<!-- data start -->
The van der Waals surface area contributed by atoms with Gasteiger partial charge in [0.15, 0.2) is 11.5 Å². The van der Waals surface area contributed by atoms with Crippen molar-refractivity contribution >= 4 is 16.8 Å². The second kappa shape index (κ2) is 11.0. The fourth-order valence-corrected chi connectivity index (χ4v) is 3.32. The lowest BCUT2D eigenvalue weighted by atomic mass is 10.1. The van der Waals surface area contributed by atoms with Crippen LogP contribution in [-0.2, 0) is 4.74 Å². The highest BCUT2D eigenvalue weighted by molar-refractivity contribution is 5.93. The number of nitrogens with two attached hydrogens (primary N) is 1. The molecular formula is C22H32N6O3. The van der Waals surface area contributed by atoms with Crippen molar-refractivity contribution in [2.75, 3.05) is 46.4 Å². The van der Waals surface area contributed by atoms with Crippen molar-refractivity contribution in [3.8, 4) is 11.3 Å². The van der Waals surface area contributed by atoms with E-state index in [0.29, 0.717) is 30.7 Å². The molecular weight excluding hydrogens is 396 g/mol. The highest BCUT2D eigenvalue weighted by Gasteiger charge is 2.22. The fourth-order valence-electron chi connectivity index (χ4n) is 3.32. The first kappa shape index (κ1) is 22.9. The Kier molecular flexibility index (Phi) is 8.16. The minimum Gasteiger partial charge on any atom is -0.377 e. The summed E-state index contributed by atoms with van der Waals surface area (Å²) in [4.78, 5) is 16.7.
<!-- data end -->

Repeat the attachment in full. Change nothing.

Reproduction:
The van der Waals surface area contributed by atoms with Gasteiger partial charge in [0.15, 0.2) is 11.5 Å². The van der Waals surface area contributed by atoms with Crippen molar-refractivity contribution >= 4 is 16.8 Å². The second kappa shape index (κ2) is 11.0. The fourth-order valence-corrected chi connectivity index (χ4v) is 3.32. The lowest BCUT2D eigenvalue weighted by atomic mass is 10.1. The van der Waals surface area contributed by atoms with Crippen LogP contribution in [-0.2, 0) is 4.74 Å². The highest BCUT2D eigenvalue weighted by molar-refractivity contribution is 5.93. The number of nitrogens with two attached hydrogens (primary N) is 1. The molecular formula is C22H32N6O3. The van der Waals surface area contributed by atoms with Crippen molar-refractivity contribution in [2.75, 3.05) is 46.4 Å². The van der Waals surface area contributed by atoms with Crippen molar-refractivity contribution in [3.8, 4) is 11.3 Å². The van der Waals surface area contributed by atoms with E-state index in [0.29, 0.717) is 30.7 Å². The molecular weight excluding hydrogens is 396 g/mol. The highest BCUT2D eigenvalue weighted by Gasteiger charge is 2.22. The fourth-order valence-electron chi connectivity index (χ4n) is 3.32. The first kappa shape index (κ1) is 22.9. The Kier molecular flexibility index (Phi) is 8.16. The minimum Gasteiger partial charge on any atom is -0.377 e. The summed E-state index contributed by atoms with van der Waals surface area (Å²) in [4.78, 5) is 16.7.